Lyft the ride-hailing company has just acquired Motivate, the company behind New York’s Citibike and Chicago’s Divvy. This goes to show that amidst companies pulling out of markets such as Singapore where only 5 out of 8 are remaining, companies such as Lyft sees some future.
Of course, not all bike sharing companies are equal. There is the debate of dockless bikes versus bike sharing with docking stations. Dockless bikes are those you see strewn all over the streets and in weird places where compared to bikes that require a docking station are normally well kept. Both offer their pros and cons and both have a place in this market but when regulators start knocking, only the strong survive.
Lyft’s motive for acquiring Motivate is to make well on their pledge to reduce their carbon footprint as part of a better and sustainable world. Their aim is to innovate more in this space especially for dockless and using pedal-assist electric bikes.
“Lyft and Motivate have both been committed for years to the same goal of reducing the need for personal car ownership by providing reliable and affordable ways to move around our cities,” said John Zimmer, Lyft co-founder and president. “Bringing together Lyft and Motivate will accelerate our collaboration with cities and deliver even better experiences to our passengers and riders.”
As part of this agreement, Lyft is acquiring Motivate’s technology and corporate functions, including its city contracts. Motivate’s bike maintenance and servicing operations will remain a standalone business, retaining the Motivate name, and will continue to support bike share systems across North America.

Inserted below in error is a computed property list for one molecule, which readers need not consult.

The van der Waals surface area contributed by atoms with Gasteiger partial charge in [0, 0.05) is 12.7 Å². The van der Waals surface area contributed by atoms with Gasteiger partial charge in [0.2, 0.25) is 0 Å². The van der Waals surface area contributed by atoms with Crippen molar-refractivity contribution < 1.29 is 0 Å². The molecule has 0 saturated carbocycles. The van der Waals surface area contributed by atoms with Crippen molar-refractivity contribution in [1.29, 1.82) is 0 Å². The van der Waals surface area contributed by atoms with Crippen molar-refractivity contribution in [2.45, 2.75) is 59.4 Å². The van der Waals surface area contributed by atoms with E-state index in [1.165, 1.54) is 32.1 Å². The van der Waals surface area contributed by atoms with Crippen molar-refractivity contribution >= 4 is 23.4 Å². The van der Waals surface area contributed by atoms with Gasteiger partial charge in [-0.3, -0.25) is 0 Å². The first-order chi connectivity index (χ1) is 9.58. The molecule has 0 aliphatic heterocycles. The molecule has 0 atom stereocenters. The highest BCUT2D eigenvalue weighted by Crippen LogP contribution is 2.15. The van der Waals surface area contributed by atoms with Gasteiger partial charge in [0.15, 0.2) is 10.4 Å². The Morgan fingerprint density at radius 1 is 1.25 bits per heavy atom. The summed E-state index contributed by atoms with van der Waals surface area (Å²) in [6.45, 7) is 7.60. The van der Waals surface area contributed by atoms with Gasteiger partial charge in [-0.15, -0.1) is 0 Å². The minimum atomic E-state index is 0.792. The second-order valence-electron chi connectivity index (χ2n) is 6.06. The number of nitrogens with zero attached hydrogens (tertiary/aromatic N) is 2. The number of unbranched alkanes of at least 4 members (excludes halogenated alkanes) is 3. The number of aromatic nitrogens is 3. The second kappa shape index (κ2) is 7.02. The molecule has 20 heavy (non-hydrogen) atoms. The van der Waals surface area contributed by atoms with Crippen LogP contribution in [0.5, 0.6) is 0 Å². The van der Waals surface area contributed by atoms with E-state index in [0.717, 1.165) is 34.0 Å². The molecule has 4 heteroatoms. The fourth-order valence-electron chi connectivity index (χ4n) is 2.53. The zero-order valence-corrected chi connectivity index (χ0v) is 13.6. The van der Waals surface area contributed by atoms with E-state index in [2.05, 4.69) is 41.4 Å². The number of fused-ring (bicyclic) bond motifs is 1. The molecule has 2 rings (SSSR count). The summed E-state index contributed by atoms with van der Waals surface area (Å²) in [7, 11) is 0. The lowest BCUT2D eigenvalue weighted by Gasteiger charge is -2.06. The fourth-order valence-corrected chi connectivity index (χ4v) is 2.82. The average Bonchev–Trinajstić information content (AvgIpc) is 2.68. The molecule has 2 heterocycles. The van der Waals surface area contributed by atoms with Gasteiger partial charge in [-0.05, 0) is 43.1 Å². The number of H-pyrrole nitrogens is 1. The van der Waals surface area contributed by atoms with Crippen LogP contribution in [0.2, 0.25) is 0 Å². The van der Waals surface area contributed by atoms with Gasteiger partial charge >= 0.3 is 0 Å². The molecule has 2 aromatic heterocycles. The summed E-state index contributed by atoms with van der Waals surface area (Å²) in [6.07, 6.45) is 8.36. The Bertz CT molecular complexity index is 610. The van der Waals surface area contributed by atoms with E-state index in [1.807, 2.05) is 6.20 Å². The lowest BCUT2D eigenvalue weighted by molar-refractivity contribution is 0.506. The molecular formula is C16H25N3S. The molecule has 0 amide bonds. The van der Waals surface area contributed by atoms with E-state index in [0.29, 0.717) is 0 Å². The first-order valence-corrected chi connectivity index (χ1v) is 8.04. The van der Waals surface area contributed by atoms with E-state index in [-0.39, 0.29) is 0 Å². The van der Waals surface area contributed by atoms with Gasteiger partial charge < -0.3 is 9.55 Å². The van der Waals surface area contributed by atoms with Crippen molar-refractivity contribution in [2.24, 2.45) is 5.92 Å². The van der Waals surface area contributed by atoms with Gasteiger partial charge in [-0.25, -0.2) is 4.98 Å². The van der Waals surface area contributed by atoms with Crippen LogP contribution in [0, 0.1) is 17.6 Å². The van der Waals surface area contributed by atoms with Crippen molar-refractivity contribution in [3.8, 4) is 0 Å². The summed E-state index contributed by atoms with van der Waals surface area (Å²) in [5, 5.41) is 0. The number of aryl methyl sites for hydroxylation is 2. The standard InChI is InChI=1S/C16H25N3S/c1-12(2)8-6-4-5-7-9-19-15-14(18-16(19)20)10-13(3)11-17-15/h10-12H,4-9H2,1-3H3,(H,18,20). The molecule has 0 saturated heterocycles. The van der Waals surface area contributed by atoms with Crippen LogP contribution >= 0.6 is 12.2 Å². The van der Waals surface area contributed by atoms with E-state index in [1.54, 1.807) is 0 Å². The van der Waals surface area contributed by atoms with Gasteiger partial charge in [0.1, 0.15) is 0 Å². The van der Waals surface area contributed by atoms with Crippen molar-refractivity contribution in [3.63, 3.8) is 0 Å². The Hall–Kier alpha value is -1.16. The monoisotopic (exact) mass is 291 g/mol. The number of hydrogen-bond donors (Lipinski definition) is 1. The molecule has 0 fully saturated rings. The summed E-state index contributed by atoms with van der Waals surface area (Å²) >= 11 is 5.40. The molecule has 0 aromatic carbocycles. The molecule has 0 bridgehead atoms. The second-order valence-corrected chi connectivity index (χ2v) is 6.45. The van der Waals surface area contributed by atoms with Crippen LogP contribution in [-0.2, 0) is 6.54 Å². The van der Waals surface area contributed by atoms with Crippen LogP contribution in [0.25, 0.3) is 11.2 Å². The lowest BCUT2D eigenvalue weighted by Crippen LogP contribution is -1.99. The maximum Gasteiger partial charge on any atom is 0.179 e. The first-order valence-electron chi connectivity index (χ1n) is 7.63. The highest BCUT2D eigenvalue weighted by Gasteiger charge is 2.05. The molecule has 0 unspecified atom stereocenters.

Motivate operates many of the largest bikeshare systems in North America, including Citi Bike (New York), Ford GoBike (San Francisco Bay area), Divvy (Chicago), Blue Bikes (Boston metro area), Capital Bikeshare (Washington, D.C. metro area), BIKETOWN (Portland metro area), CoGo (Columbus, Ohio), and Nice Ride (Minneapolis). In 2017, 80 percent of the bikeshare trips in the United States were on Motivate-operated systems. The demand for bikeshare and the potential to serve even more Americans with this powerful urban transportation option are clear.
“How we get around cities is changing rapidly, and the combination of Lyft and Motivate will bring tremendous new resources and energy to making sure that bikeshare plays a fundamental role in the new urban mobility,” said Motivate Executive Chairman Steve Koch. “Together, we believe that integrating our services in partnership with the public sector will transform the urban transportation landscape, increase bike ridership, and make our cities better.”